Is the Secondary Market Too Good To Be True?

A fair number of people who have requested more information about the secondary annuity market have cast it aside as ‘to good to be true.’ Many other advisors might mention they have never heard of this market. I was personally in the same place six months ago. In order for me to become comfortable enough to recommend these products I had to go through the same process of discovery that you’ll want to go through before buying.
 
Every objection can be explained so I’d like to share the answers to the two most common skeptical questions in order to clear the air.
 
Why hasn’t my advisor heard of SMAs?
 
Secondary market annuities are better known as ‘factored structured settlements’ within institutional circles. You see, prior to 2009 these contracts were absorbed entirely by major corporations. After the credit crisis in 2008, many banks stopped buying these so the companies who sell them started actively searching for additional funding sources. Several partnerships were started with brokers who could offer them to individual investors as the yields offered exceptional value.
 
When financial institutions purchase these contracts, in many case they will be securitized and offered as a part of a bond or mutual fund, with a watered down yield of course. It’s not all too far-fetched to assume you may actually hold ownership in these as part of some of your other investments.
 
It’s important to understand the overall market is very small in relation to other financial products. The average annual market for these contracts is less than $800 Million. Of that, less than 20% is available to consumers. That may sound like a lot but it pales in comparison to the $200 Billion annual market for primary market annuities, including all fixed, variable, index and immediate annuities. If banks begin actively buying these contracts again it will no longer be available to you.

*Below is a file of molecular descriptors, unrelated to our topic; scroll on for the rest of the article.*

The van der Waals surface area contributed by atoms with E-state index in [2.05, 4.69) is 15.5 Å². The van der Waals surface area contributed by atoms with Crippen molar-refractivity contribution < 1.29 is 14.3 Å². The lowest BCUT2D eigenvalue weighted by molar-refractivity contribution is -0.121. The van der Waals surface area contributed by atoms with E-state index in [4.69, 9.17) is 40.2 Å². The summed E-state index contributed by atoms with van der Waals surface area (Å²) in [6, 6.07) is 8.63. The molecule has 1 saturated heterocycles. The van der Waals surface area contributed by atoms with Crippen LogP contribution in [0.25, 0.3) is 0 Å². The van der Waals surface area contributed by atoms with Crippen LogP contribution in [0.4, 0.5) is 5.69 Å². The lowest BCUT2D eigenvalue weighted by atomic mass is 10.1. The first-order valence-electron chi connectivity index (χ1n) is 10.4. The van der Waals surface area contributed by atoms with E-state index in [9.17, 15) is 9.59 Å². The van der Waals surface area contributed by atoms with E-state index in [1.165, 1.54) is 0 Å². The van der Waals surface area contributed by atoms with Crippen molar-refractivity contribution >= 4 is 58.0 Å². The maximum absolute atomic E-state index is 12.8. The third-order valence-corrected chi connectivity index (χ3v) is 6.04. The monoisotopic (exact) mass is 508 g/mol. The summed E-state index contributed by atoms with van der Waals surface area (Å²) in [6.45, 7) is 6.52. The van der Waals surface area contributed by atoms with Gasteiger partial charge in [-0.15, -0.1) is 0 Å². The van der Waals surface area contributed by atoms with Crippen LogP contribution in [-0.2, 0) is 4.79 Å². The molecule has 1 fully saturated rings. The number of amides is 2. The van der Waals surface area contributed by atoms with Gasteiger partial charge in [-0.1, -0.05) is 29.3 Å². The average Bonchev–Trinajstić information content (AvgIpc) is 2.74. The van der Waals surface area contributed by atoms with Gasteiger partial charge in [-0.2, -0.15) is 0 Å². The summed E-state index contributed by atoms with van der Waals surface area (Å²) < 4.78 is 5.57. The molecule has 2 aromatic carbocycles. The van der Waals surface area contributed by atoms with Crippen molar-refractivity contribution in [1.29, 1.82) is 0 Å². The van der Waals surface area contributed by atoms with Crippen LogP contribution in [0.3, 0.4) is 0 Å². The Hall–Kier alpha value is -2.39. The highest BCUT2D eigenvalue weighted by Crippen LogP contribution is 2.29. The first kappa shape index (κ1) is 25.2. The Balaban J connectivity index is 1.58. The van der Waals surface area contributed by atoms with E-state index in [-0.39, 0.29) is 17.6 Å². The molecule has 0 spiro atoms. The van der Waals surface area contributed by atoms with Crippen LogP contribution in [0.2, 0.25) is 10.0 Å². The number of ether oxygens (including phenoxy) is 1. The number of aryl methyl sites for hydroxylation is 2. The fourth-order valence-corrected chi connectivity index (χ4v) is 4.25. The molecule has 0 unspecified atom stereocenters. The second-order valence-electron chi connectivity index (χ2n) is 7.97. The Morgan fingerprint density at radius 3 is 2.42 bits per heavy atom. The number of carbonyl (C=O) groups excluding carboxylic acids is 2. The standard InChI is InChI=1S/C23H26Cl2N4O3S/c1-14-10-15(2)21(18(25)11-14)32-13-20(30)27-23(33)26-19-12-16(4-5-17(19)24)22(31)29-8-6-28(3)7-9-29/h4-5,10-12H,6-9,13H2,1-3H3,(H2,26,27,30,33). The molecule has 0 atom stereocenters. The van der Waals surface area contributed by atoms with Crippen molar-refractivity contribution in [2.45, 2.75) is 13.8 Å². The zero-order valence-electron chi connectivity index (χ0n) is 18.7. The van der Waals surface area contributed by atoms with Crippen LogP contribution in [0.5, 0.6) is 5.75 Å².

How do I know the insurance company will actually pay me?
 
I consider this a very reasonable concern since you need ultimate assurance when you part ways with a major chunk of savings. There are three key factors that offer certainty as to the outcome. 
 
First, we have attorneys that review each deal to make sure all issues that prevent the sale are remedied. These attorneys specialize in this type of transaction whether an individual or bank is the buyer. Since they are working on for your benefit they are willing to take time on the phone to explain their experience with this process. By the way, this legal consulting comes at no additional cost to you.
 
Second, all transfers are court approved and the issuing company is given a court order to redirect the payments to you. It’s easy to verify this through court filings and you are given a copy of this court order at closing of the sale to you.
 
Third, each issuing company will issue a form acknowledging the court ordered transfer. This document is issued from the home office of each company from a specific division that deals with structured settlements. This document is also including in your closing book and a representative within the company will confirm that your name is now listed as the person who will receive payments.
 
As I mentioned before, this is all due diligence I performed when deciding whether to offer these deals to my clients. When it’s all said and done, you’ll receive as much or more confirmation of the transaction than you’d get with any primary market annuity.
 
Since this market is only accessible to a very small number of advisors nationwide, it’s no surprise that few people know about it. Don’t let that stop you. Do your research and find the value. This could be a very limited opportunity so you don’t want to miss it because you didn’t take the time to investigate.
 
Please let me know how I can help.  You can click here to start learning about Secondary Market Annuities.
 
Bryan J. Anderson
800.438.5121

[email protected]

1 reply
  1. Joe Simonds
    Joe Simonds says:

    Bryan, great article on SMIA's.  It is pretty clear why you do so well with these.  I think you understand them better than anyone out there.  I am going to reference this blog with some of the advisors I work with to get a better understanding on how SMIA's work, why they aren't too good to be true, and who they are a fit for. 

    Keep up the great work Bryan.

    Joe

    Reply

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